Sweet Georgia lady’s brief lapse of judgment worked out fine
At the writing of today’s story, it is Thursday, Jan. 25, 2018 — although you, likely, are sitting out with us on the 27th at our usual “Saturday-morning front-porch” visit.
January the 25th is important because it is the birthday of two of the great men in our life: First, there is Preacher Miller, born in 1909; and, then, my dad — C.T. Bowen — born in 1930.
Those of us you who have shared a good many of our front-porch visits through the years know of Preacher Miller — the tell-it-like-it-is, hell-fire and brimstone, backwoods, church of Christ preacher. I say “backwoods” not because he was a “self-taught” man, but because he had the knack for preaching the gospel anywhere — in the backwoods, in the country, in the small town, in the city or anywhere in-between.
This old-time preacher who would be 109 today was probably the most influential man in my life.
But you and I have not talked a great deal through the years about my dad, the man most people called “Dut.” He was influential, too — as dads always are — but for slightly different reasons than the preacher. The preacher, naturally, taught us all about the Bible and what it means both to preach it and live it. Nobody could have taught more.
He was a giant of a man, a bigger-than-life figure in many lives. Even today, he is well-known from coast to coast among the churches of Christ, even after being gone now almost 30 years.
But dad’s influence kind of comes to us from around a different corner. He lived a hard life — was sick most of my 11 years and four months with him — and was not able to impact me directly the way that Preacher Miller did. He did not have those extra years, either.
But I want to tell you something, I know you know — a dad is a dad. Regardless of how limited our time together is or how rough the road, there’s no one like our dad.
He is the first man we all knew to love, and he is the first gentleman that we all want to be loved by.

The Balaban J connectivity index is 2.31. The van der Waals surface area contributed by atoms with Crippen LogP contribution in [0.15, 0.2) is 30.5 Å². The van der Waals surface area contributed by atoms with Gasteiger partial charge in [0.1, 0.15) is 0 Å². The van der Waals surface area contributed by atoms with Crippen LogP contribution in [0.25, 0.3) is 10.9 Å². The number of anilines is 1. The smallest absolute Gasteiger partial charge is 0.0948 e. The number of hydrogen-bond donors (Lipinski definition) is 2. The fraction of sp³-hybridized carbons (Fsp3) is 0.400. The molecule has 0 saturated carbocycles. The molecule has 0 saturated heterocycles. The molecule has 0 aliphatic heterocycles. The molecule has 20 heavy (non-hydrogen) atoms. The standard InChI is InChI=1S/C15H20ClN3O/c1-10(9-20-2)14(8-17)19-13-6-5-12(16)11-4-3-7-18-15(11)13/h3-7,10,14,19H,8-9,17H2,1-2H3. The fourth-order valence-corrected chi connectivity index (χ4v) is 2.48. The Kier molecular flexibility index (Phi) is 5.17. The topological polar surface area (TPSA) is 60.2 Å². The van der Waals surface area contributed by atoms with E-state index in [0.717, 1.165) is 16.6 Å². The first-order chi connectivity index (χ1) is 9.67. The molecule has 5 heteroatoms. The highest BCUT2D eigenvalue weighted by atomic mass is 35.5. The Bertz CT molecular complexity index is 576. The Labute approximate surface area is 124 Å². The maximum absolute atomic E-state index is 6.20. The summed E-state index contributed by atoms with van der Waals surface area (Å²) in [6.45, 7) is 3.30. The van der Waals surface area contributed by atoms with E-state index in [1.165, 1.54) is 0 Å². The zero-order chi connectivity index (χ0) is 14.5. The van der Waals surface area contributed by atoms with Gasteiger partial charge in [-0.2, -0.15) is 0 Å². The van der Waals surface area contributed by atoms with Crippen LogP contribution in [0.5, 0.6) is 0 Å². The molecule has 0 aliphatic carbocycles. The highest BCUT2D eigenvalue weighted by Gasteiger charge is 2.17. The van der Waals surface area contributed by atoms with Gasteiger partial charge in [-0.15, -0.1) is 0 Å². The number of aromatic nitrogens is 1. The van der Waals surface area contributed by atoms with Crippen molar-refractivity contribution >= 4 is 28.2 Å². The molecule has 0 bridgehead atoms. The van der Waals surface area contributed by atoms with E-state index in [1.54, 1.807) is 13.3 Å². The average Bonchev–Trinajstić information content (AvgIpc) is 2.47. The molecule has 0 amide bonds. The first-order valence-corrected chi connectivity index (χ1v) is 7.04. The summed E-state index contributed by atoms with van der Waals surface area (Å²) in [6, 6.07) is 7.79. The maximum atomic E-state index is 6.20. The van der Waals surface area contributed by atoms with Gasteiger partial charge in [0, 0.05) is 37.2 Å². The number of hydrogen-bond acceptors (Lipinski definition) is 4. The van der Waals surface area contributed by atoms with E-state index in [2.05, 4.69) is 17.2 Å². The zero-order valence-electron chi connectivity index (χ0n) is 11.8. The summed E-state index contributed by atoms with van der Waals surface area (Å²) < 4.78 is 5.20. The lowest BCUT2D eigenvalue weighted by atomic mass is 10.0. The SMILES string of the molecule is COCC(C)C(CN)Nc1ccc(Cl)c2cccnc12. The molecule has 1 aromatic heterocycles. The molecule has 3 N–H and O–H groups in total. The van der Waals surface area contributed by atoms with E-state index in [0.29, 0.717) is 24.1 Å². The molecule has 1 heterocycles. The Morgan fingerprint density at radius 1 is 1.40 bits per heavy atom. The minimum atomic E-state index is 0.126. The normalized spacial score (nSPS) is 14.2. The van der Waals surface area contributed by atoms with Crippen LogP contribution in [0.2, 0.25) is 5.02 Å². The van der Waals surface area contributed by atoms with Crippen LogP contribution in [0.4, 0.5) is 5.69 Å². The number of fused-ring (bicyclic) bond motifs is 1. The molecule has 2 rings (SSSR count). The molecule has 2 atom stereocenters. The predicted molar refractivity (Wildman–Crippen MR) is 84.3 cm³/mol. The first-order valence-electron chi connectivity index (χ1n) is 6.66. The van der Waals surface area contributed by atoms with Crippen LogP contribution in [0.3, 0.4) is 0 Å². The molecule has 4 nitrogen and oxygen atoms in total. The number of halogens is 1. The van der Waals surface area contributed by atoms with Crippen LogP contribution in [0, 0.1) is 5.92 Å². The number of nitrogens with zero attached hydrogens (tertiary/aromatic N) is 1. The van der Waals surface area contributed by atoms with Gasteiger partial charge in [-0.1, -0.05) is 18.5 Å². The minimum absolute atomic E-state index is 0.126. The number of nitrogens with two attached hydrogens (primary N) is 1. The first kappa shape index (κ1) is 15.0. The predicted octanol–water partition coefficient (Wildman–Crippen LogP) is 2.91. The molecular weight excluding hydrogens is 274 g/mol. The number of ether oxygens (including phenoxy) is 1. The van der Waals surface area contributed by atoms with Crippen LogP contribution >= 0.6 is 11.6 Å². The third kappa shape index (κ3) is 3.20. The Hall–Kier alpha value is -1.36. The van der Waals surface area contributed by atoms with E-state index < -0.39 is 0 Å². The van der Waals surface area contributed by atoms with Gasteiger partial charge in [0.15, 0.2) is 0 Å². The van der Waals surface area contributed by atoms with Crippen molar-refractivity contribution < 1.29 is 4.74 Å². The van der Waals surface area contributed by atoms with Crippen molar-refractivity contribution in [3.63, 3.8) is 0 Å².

It isn’t always “sappy” — seldom is. Dads are not usually turned that way. But our dads probably impact us the most regarding who we were back then and who we have become today — that is, all except mama, which is another story.
Regarding mama, it truly is amazing that “Dut” — who came from a rough bunch from out in the country — got hooked up with this lady named Fanny Louise Miller. When we say “lady,” now, we mean a lady in the purest sense. Anybody hailing from LaGrange, Georgia who ever knew Louise will tell you what a lady she was.
The Lord just chose to make her from a different cloth, a more-gentle fabric. When he weaved her blessed soul, he must have smiled.
The Bowens were cut from a different fabric, too. I can say that with a smile because I am one. But — from all that I can gather — there never was a Bowen with red clay stains on their shoes who wasn’t wild, including Dut — maybe we should say, especially Dut.
Dad’s younger brother Bobby once told me that Dad and some of the other Bowens took a paddle away from the teacher one time and used it on her. I’m not especially proud of that and don’t even know how true it is, since the Bowens also are given to hyperbole — all except me, of course.
But I do know from experience that my dad knew how to use a paddle particularly well — and a switch, too — so I don’t doubt that story’s validity. On that front, the teacher and I sit side by side in the same corner, if we’re able to sit at all.
But it makes us wonder how a precious soul such as Mama fell for C.T. Bowen. It must’ve raised eyebrows from miles around when the news spread:
“Did’ya hear that one of th’ Bowen boys from th’ country is courtin’ Preacher Miller’s oldest girl Louise?”
And the responses must’ve been dipped from a deep well of Southern expressions: “What’s this world ol’ world a-comin’ to?” — “Mercy me!” — “Tell me it ain’t so!” — or “Lawdy be!”
Obviously, this is a puzzling situation, much like one of those complex arithmetic problems those teachers gave us at school. We can hardly scratch the surface on this complicated matter in a single front-porch sitting. The best we can hope to do here is present the equation and allow us all some time to mull it over.
So, for now, let us just say that whatever came over Fanny Louise Bowen back when she was 16 somehow must’ve been a good thing — I mean, in the long run.
After all, you and I could hardly have had all these talks together for two decades had it not been for Mama’s abrupt lapse of sound judgment.
So, while the world may say “Mercy me,” and “Lawdy be!” at this story, we say,
“Thank you, Lord, for helpin’ that sweet Miller girl look at th’ Bowen boy with her heart and not her brain!”
Steven Ray Bowen is a former Granger who lives and writes in Red Oak, Texas.